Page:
Several towns to have uncontested elections
Franklin, Webster, Bryson City and the Village of Forest Hills all have multiple seats up for election this year on their town boards, and each candidate running for those seats is doing so unopposed.
In the Village of Forest Hills, two council seats are up for election in addition to the seat for mayor. Incumbent Mayor Jim Wallace did not seek reelection, but council member Marcia Almond filed for mayor of Forest Hills and is the lone candidate in that race.
Both Almond’s and Nilofer Couture’s seats are up for election. Couture filed to run again, and Larry Ingersoll filed to run for the second council seat.
The Village of Forest Hills was founded in 1991 and incorporated in 1997. It has a population of roughly 330, with its largest expenditures allocated to police patrol and street maintenance. Officers are hired as subcontractors to patrol 18-20 hours per week.
The total 2023-24 operating budget is $102,000. In addition to safety patrols, $10,000 is allocated to the Cullowhee Fire department, $9,900 is put toward professional services to prepare for further development proposals and $8,250 is spent on attorney services.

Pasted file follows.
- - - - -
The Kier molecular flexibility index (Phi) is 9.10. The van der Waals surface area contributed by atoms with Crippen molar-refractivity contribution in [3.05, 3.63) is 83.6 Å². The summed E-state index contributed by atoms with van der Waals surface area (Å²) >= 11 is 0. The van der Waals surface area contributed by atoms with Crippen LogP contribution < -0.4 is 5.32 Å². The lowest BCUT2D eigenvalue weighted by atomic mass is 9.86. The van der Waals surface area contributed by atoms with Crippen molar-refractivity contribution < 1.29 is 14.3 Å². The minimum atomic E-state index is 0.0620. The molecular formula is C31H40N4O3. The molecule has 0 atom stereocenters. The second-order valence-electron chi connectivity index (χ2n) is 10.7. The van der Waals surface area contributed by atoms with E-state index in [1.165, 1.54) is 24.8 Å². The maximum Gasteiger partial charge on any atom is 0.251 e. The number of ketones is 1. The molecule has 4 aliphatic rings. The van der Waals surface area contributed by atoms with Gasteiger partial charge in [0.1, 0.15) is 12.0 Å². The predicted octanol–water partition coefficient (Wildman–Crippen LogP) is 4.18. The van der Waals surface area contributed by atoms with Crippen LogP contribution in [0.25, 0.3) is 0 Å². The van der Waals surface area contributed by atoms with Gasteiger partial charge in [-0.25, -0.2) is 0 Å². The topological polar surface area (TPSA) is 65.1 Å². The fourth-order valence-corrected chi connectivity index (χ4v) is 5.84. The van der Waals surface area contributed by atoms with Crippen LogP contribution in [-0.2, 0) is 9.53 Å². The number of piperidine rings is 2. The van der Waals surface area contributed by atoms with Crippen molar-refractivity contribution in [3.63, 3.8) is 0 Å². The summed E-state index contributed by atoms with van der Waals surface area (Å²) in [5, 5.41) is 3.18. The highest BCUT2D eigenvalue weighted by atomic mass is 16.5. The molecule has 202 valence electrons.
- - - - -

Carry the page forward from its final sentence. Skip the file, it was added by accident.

Two seats on the Town of Webster Board of Commissioners are up for election this cycle, currently held by Brandon Core and Allen Davis, both of whom filed to run for the seats again.
The Town of Webster was established in 1853 when Jackson County was formed from portions of Haywood and Macon counties. For the next 60 years, Webster acted as the county seat of Jackson, until 1913 when it was moved to Sylva. For the following 40 years, Webster had no functioning municipal government. In 1953, Webster’s charter was reactivated and since then it has operated with a five-member town board and a town clerk.
Webster is a similarly small town, only slightly larger than the Village of Forest Hills, with a population of about 380. Its 2023-24 budget came in at $175,500. Of that, $64,200 is allocated for residential services, which include law enforcement, traffic safety and community events. Another $71,300 is spent on government expenses like council stipends, attorney fees, election expenses, payroll, insurance and accounting. The Town has also allocated $40,000 for ongoing repairs and maintenance to town hall.